Five things for pharma marketers to know: Wednesday, August 12
Johnson & Johnson is increasingly turning to digital marketing in China, touting its philanthropic efforts as well as offering free Wi-Fi in Chinese hospitals where expectant mothers spend time waiting for checkups, reported Advertising Age. J&J is also using product placement in a movie version of a popular Chinese TV show that sends celebrity dads and their kids into the wilderness. The efforts primarily stem from the company's consumer brand division. J&J CEO Alex Gorsky reaffirmed the company's commitment to China in March, telling a Chinese media outlet that the drugmaker takes a long-term approach to its presence.
GlaxoSmithKline temporarily closed a North Carolina facility after finding bacterium that causes Legionnaires' disease in a cooling tower, Reuters reported. The move isn't expected to impact supplies of medicines made at the plant. Advair, a $7-billion-a-year inhaled respiratory drug, is produced at the facility but is also produced at two other locations. Other drugs made at the facility include malaria drug Malarone, HIV-therapy Combivir and Requip for the treatment of Parkinson's disease. The discovery comes a week after New York ordered stepped-up inspections of water towers because a recent outbreak of Legionnaires' disease caused the deaths of 12 people there.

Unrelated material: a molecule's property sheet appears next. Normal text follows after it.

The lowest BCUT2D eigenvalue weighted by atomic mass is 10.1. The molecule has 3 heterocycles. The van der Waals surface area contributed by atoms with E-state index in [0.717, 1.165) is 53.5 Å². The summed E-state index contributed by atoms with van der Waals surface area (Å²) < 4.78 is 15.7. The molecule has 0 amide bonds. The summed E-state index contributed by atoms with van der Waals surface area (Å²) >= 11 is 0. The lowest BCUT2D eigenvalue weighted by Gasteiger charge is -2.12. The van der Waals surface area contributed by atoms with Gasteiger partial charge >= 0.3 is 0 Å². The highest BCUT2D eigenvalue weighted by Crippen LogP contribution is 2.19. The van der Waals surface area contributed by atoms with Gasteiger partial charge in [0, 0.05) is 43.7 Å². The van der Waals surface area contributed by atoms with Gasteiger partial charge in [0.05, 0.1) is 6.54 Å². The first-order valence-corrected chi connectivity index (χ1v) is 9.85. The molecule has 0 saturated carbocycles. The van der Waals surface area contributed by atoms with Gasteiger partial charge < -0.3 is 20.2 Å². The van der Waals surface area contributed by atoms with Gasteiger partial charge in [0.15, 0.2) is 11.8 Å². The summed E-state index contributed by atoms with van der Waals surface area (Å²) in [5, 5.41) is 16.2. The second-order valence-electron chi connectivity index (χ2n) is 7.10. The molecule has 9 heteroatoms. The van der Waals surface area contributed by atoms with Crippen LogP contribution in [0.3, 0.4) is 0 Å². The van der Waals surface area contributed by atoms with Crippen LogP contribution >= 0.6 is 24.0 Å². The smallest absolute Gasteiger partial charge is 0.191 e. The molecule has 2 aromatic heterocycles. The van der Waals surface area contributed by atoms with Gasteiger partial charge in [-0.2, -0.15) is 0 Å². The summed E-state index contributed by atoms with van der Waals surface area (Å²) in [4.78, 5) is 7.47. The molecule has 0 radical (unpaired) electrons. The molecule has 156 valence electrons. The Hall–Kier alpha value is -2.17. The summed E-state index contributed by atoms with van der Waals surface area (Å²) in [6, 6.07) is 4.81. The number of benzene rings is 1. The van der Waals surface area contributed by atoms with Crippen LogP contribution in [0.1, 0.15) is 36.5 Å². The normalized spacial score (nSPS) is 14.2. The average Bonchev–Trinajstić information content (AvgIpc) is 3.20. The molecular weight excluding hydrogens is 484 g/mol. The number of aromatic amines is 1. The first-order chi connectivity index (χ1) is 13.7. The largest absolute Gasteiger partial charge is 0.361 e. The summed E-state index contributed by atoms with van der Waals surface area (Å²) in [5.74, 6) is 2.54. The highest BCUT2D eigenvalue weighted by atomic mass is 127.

Kim Kardashian West's promotion of morning-sickness drug Diclegis in social-media posts may have triggered an FDA warning letter but it also boosted online conversations about the brand by more 500% in July, according to a Treato analysis. About 30% of all online conversations about Diclegis in July mentioned Kardashian and the drug was mentioned three times more often than competing treatment Phenergan that month.
A new study published in JAMA raises questions about the connection between testosterone drugs for men and the increased risk of heart disease, reported Time. The study contends that men taking such drugs are not at an increased risk of getting atherosclerosis although past studies have shown such a risk.
AbbVie said it will seek FDA approval of an experimental leukemia treatment by the end of the year after the therapy met its primary goal in a mid-stage trial, Reuters reported. The drugmaker is developing venetoclax with Roche and plans to treat patients with chronic lymphocytic leukemia who have a 17p gene deletion.